[Photo: Scenic Repulse Bay Beach]

Water Quality Trend

The beach water quality in Hong Kong is able to fully comply with the WQO for the last three years. The percentage of beaches complying with the WQO had changed from 74% in 1986 (29 of 39 beaches) to 63% (26 of 41 beaches) in 1997, and then improved to 100% since 2010 for all 41 gazetted beaches.

Comparison of annual beach ranking of gazetted beaches in 1986, 1997 and 2012


WQO Compliant

WQO Non-compliant




Very Poor







24.4% (10)

39.0% (16)

29.3% (12)

7.3% (3)






( ) No. of beaches

Note: Two Beaches degazetted in 1995 were excluded from the calculation.

There was a drop in compliance rate in the mid-1990s due to population growth particularly in the new town areas. Since then, there has been progressive improvement in the last decade as a result of enforcement of environmental legislation, extension of the sewerage network and provision of new sewage treatment facilities across the territory including the beach hinterland. Major improvement measures implemented in the past are summarized in the following table.

Major improvement measures for the beaches since the implementation of beach water quality monitoring programme in 1986

1986 – 1990

Implementation of the Livestock Waste Control Scheme under the Waste Disposal (Livestock Waste) Regulation.

Declaration of the Southern Water Control Zone (WCZ) under the Water Pollution Control Ordinance (WPCO) and legislative enforcement.

Interception and diversion of polluted storm drains at beaches in Southern District.

Most beaches, particularly Silver Mine Bay Beach

Southern beaches

Southern beaches

1991- 1995

Implementation of chemical waste control.

Declaration of the North Western WCZ under WPCO and legislative enforcement.
Diversion of polluted storm water drains away from Castle Peak Beach.
Provision of public sewers for So Kwun Wat and Sam Shing Estate.

Commissioning of Stanley Sewage Treatment Works (STW).

All beaches

Tuen Mun beaches

Stanley Main Beach

1996 - 2000

Full implementation of WPCO in all WCZs.

Commissioning of the Shek O Sewage Screening Plant and diversion of polluted storm water drains at Shek O Village.

Completion of all major works under Southern Southern Sewerage Master Plan.

Commissioning of the new 2 km long Pillar Point sewage submarine outfall.

All beaches

Shek O Beach

Southern beaches

Tuen Mun beaches

2001 - 2005

Completion of HATS Stage 1.

Provision of public sewers in the Silverstrand area.

Full operation of the Sham Tseng STW.

Big Wave Bay, Shek O, Rocky Bay Beaches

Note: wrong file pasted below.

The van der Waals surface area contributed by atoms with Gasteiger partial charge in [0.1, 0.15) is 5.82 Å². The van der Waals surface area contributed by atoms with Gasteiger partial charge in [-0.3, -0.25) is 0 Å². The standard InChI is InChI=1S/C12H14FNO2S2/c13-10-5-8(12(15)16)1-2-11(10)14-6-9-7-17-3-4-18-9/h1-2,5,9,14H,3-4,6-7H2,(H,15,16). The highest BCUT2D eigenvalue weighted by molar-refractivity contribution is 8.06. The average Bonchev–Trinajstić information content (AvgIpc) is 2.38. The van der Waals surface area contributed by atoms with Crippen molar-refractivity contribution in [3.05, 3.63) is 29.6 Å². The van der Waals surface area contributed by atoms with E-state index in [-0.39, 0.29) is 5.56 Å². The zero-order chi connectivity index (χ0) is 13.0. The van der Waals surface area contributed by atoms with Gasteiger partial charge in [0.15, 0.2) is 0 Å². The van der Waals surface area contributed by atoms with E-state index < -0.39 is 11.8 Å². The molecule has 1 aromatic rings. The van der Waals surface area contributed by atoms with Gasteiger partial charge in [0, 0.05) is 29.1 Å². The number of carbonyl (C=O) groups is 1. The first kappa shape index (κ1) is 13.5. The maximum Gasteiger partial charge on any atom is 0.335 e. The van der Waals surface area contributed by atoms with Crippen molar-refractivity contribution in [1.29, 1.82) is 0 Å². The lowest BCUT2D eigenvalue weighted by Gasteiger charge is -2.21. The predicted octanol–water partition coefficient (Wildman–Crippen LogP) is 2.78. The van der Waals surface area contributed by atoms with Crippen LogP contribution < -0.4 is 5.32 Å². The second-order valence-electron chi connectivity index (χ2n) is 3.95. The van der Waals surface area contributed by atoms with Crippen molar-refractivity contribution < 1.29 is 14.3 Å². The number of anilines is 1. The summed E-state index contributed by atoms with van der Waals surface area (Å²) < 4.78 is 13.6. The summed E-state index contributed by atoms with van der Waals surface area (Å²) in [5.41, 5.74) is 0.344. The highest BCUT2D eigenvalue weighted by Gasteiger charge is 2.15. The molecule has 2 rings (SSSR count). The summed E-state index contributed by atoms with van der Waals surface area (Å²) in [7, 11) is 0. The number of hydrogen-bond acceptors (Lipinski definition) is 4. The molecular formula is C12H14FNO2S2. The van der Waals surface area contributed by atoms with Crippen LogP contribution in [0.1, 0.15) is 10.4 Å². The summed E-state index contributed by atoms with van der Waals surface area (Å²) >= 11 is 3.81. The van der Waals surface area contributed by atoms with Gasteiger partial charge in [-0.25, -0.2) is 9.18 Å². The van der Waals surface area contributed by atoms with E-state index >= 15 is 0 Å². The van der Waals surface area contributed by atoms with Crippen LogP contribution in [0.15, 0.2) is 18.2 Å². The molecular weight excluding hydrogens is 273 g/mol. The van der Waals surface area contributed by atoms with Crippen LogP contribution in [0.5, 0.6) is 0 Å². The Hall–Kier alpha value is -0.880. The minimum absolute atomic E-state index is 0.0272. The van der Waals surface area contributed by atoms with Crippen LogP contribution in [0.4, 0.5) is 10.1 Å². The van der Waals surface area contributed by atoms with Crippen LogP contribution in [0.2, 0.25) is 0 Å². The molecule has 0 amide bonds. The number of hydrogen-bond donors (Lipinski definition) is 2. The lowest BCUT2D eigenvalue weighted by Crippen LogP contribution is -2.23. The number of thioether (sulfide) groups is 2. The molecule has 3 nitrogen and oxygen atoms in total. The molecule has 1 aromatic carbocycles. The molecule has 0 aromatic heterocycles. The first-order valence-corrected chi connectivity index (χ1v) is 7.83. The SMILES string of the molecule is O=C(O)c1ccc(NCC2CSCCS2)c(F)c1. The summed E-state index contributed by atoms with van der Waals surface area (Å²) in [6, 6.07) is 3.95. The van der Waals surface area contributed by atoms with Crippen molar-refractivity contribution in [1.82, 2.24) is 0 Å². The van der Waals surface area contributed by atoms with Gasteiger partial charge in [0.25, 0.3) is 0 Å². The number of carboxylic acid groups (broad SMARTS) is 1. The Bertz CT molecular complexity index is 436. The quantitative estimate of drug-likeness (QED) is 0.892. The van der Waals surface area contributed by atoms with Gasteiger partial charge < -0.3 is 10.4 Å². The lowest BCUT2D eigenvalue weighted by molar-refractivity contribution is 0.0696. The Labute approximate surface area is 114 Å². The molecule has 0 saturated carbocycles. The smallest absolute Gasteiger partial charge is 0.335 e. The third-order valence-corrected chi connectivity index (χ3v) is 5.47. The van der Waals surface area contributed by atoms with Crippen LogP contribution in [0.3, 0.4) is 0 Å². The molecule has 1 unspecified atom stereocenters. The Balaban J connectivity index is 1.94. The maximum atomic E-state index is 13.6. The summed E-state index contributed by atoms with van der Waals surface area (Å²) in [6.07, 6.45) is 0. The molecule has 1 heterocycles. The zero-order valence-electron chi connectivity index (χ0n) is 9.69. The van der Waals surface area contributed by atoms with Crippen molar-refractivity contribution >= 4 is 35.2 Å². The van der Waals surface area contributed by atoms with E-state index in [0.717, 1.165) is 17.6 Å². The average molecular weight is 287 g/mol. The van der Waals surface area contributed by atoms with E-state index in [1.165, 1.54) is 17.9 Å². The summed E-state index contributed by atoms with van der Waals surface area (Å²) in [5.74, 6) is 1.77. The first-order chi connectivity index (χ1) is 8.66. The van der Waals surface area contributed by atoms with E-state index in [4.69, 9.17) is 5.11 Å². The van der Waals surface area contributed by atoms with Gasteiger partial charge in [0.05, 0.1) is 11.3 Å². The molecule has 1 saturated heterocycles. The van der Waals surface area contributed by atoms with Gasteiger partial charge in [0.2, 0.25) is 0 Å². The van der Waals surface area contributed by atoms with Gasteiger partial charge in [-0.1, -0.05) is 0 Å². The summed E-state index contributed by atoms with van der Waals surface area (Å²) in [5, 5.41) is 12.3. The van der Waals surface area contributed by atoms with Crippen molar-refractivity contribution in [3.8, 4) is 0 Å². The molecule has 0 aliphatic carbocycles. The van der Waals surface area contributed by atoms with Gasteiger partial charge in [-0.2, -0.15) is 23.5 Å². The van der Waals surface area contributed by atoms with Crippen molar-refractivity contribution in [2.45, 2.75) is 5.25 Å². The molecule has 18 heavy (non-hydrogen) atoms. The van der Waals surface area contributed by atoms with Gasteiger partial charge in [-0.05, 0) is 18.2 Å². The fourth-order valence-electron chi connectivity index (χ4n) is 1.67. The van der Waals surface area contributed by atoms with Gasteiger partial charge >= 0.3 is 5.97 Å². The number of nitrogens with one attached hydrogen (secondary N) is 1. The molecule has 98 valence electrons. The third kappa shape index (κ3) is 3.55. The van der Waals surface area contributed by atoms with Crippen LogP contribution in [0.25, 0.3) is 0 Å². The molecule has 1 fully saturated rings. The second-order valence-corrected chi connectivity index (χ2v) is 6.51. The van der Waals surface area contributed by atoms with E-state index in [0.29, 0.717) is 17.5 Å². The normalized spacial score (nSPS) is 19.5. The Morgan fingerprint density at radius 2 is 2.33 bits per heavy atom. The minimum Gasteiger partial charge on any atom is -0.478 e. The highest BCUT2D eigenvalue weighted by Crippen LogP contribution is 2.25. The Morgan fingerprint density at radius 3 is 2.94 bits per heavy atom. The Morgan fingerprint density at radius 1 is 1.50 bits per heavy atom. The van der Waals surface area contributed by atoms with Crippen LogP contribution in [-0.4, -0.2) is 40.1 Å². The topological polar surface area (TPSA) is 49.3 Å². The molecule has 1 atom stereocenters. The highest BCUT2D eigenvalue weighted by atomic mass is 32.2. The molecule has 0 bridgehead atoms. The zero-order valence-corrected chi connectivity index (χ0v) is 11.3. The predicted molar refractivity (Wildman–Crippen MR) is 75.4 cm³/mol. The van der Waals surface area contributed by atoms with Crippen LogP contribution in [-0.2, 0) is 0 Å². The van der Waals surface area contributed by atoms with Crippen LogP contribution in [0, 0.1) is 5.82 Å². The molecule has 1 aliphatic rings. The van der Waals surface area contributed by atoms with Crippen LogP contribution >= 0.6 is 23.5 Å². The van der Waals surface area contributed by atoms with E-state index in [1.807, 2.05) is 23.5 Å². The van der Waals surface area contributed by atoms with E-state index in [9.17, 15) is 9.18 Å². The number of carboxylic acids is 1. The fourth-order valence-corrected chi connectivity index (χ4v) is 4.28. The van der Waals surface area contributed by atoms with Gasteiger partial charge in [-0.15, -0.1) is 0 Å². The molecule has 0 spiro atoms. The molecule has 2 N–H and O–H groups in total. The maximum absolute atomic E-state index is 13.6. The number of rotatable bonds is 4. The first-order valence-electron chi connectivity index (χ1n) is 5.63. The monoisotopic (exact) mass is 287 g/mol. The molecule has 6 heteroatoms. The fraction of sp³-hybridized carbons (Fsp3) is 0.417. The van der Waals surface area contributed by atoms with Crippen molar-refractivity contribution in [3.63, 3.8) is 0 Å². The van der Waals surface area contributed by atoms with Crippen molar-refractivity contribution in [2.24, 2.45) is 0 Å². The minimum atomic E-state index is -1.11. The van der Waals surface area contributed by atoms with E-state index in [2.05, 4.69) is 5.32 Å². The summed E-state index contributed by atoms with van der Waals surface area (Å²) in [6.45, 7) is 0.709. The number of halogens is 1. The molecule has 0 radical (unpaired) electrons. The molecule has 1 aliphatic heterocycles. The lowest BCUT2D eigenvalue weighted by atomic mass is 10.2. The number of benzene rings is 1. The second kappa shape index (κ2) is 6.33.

Silverstrand Beach

Beaches along the Tsuen Wan coast

2006 - 2010

Commissioning of the Advance Disinfection Facilities at Stonecutters Island STW.

Extension of the public sewerage network to the beach hinterland along Castle Peak Road.

All Tsuen Wan beaches

Beaches along the Tsuen Wan coast

Back in the 1980s, many beaches were either closed, such as Cafeteria Old Beach, Castle Peak Beach and Silver Mine Bay Beach, or on the verge of being closed (e.g. Middle Bay Beach and Repulse Bay Beach) because of poor water quality. Through continuous efforts of the Government to implement pollution abatement measures over the years, there was significant improvement at the beaches in various districts in the last few years. Improvement at Silver Mine Bay Beach, Castle Peak Beach and Repulse Bay Beach was most remarkable as the beaches have consistently complied with the WQO in recent years. All the seven beaches in Tsuen Wan have met the WQO since 2010. To sum up, all of Hong Kong's bathing beaches have now achieved the required standard for swimming.

Compliance with WQO at gazetted beaches, 1997 - 2012

[Figure: Compliance with WQO at gazetted beaches, 1997 - 2012]

Water quality trend lines of gazetted beaches over the last 27 years are included in this report to show the changes over the years. More in-depth background and details of the beach monitoring programme are available at EPD's Homepage (http://www.epd.gov.hk) or its thematic website (http://www.beachwq.gov.hk), which provides user-friendly access to the annual beach reports as well as data published since 2000.

[Photos: Youngsters having fun at Lido Beach]

The Monitoring Programme

Beaches monitored by the EPD


Sai Kung

Tsuen Wan

Tuen Mun

Islands District

Tai Po

Deep Water Bay
Repulse Bay
Middle Bay
South Bay
Chung Hom Kok
St. Stephen's
Stanley Main
Turtle Cove
Shek O
Big Wave Bay
Rocky Bay

Kiu Tsui
Hap Mun Bay
Clear Water Bay First
Clear Water Bay Second
Kiu Tsui (New)**

Ma Wan Tung Wan
Hoi Mei Wan
Ting Kau

Castle Peak
Cafeteria Old
Cafeteria New

Silver Mine Bay
Pui O
Lower Cheung Sha
Upper Cheung Sha
Tong Fuk
Cheung Chau Tung Wan
Kwun Yam
Hung Shing Yeh
Lo So Shing
Discovery Bay**

Lung Mei**


** Non-gazetted beaches


Beach monitoring frequencies


Monitoring frequency per month

Bathing season *

Non-bathing season

Gazetted beaches open all year round**

at least 3 times

at least 3 times

Other gazetted beaches

at least 3 times


Non-gazetted beaches

at least 3 times


*  March to October

** Clear Water Bay Second, Deep Water Bay, Golden and Silverstrand Beaches


Overview of Various Stages of the Beach Monitoring Programme

[Image of overview of various stages of the Beach Monitoring Programme]


Hong Kong's annual beach ranking system


E. coli counts per 100 mL*

Minor illness rate**
(Cases per 1,000 swimmers)

WQO Compliance












Very Poor



* Geometric mean E. coli count calculated based on all data collected between March and October.

** Skin and gastrointestinal illnesses

Hong Kong's weekly beach grading system


Beach water quality

E. coli counts per 100 mL*

Minor illness rate **
(Cases per 1,000 swimmers)














Very Poor

or last reading >1,600


* Unless otherwise indicated, the E. coli count represents the geometric mean of the 5 most recent sampling occasions.

** Skin and gastrointestinal illnesses

The 2012 Findings

Hong Kong's gazetted beaches 2012 annual ranking

Weekly beach grading summary of gazetted beaches by district in 2012

[Image of Annual Ranking of gazetted beaches at a glance]

Southern District beaches

Sai Kung beaches

Tsuen Wan and Tuen Mun beaches

Outlying Islands beaches

Water Quality Trend

Annual beach rankings of gazetted beaches from 1997 to 2012

Comparsion of annual beach ranking of gazetted beaches in 1997 and 2012

Annual geometric mean E. coil levels of gazetted beaches by district, 1997-2012


Appendix A - Annual geometric mean E. coli levels (1997 – 2012)

Appendix B - 2012 Beach visitor number

Appendix C - Physicochemical water quality data of gazetted beaches, 2012

Appendix D – Images of Long-term trend of beach water quality (1986 – 2012)